Countries urged to step up COVID-19 response measures as WHO South-East Asia Region confirms first few cases of Omicron

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World Health Organization says omicron variant poses a 'very high' global risk and could lead to 'severe consequences' in some regions
Omicron Variant WHO COVID19 Sri Lanka

As India and Sri Lanka confirmed cases of Omicron, the World Health Organization said countries in South-East Asia Region should further strengthen COVID-19 response measures to curtail the spread of the virus and its variants.

About 28 countries have now reported confirmed cases of Omicron. South Africa, Botswana, UK, Netherlands, Germany, Hong Kong, Italy, Belgium, Israel, Denmark, Austria, Czech Republic, Australia, Canada US, Sri Lanka, India and Scotland among confirmed cases of Omicron.

  1. Botswana – 19 circumstances
  2. South Africa – 77 circumstances
  3. Nigeria – Three circumstances
  4. United Kingdom – 22 circumstances
  5. South Korea – 5 circumstances
  6. Australia – Seven circumstances
  7. Austria – One case
  8. Belgium – One case
  9. Brazil – Three circumstances
  10. Czech Republic – One case
  11. France – One case
  12. Germany – 9 circumstances
  13. Hong Kong – 4 circumstances
  14. Israel – 4 circumstances
  15. Italy – 9 circumstances
  16. Japan – Two circumstances
  17. Netherlands – 16 circumstances
  18. Norway – Two circumstances
  19. Spain – Two circumstances
  20. Portugal – 13 circumstances
  21. Sweden – Three circumstances
  22. Canada – Six circumstances
  23. Denmark – 4 circumstances
  24. South Korea
  25. Sri Lanka – 1
  26. Malaysia
  27. US
  28. UAE

“Strengthening surveillance to rapidly detect importation of any new variant and transmission of existing virus and its variants; implementing calibrated public health and social measures and scaling up vaccination coverage, should continue to be our focus,” said Dr Poonam Khetrapal Singh, Regional Director WHO South-East Asia Region.

Within a week of announcement of Omicron as a new variant of concern, Sri Lanka today and India yesterday confirmed the variant in two persons detected with COVID-19, the first few cases in WHO South-East Asia Region. Studies are underway to evaluate Omicron’s transmissibility, severity, reinfection risk, immune escape potential, clinical presentation, response to other available countermeasures etc.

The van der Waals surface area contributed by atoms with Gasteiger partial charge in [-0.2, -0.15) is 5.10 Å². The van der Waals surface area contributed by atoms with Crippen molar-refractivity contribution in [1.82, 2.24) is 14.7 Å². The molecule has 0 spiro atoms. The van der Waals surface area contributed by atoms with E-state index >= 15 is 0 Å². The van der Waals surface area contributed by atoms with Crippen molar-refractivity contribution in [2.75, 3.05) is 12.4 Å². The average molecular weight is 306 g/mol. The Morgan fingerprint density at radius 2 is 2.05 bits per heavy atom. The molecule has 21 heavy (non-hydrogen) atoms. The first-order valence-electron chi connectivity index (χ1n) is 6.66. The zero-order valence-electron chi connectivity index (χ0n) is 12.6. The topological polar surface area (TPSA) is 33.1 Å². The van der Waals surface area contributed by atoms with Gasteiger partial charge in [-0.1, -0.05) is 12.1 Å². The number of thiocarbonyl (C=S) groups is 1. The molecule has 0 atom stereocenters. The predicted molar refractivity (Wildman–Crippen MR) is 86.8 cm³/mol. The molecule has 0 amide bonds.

Preliminary evidence suggest higher transmissibility and potential immune escape that could lead to surge in cases. Regardless of change in severity, increase in cases alone may pose overwhelming demand on health care systems and may lead to increased morbidity and mortality. The Regional Director said as part of enhanced surveillance, countries need to ensure they have early warning systems in place composed of multiple indicators such as rapid increase in cases and test positivity rates. It is also important to monitor indicators related to disease severity and pressure on health care systems – such as bed occupancy in wards and intensive care units. Event based surveillance must be enhanced such as – rapid spread of outbreaks in healthcare facilities or communities which may be triggered by a variant that spreads more easily from person to person. Or increase in cases among populations expected to have a high level of immunity with prior infections or high vaccination coverage, which may indicate the presence of a variant able to evade the immune response. Even as studies are ongoing to understand effectiveness of vaccines and therapeutics in view of the multiple mutations in Omicron, it is reasonable to assume that currently available vaccines offer protection against severe disease and death, the Regional Director said, adding that efforts should be intensified to accelerate COVID 19 vaccination coverage in all eligible populations but with priority for populations at high risk for serious disease who remain unvaccinated or not yet fully vaccinated. These include older adults, health care workers and those with underlying conditions which puts them at risk of severe disease and death. National authorities should apply a multi-layered risk mitigation approach to potentially delay export or import of the new variant. Blanket travel bans will not prevent the international spread, instead they place a heavy burden on lives and livelihoods.

In addition, such bans can adversely impact global health efforts during a pandemic by disincentivizing countries to report and share epidemiological and sequencing data, Dr Khetrapal Singh said. The use of masks, physical distancing, ventilation of indoor space, crowd avoidance, and hand hygiene remain key to reducing transmission of COVID-19, even in the context of emerging variants, she said. These measures may need to be enhanced, to further limit interpersonal contact, to control transmission with a more transmissible variant. Countries should be ready to escalate public health and social measures in a timely manner to avoid overwhelming demands on health care services.

On the option of imposing lockdown to curtail virus transmission, the Regional Director said, though effective, these measures are very costly measure and should be used as a last resort. “We cannot and should not let the virus and its variants spread and mutate further and continue to challenge us. We need to do everything we can to curtail their spread. We know what to do. The pandemic has lasted just too long and is draining our precious human and other resources. We need to stop this,” the Regional Director said.

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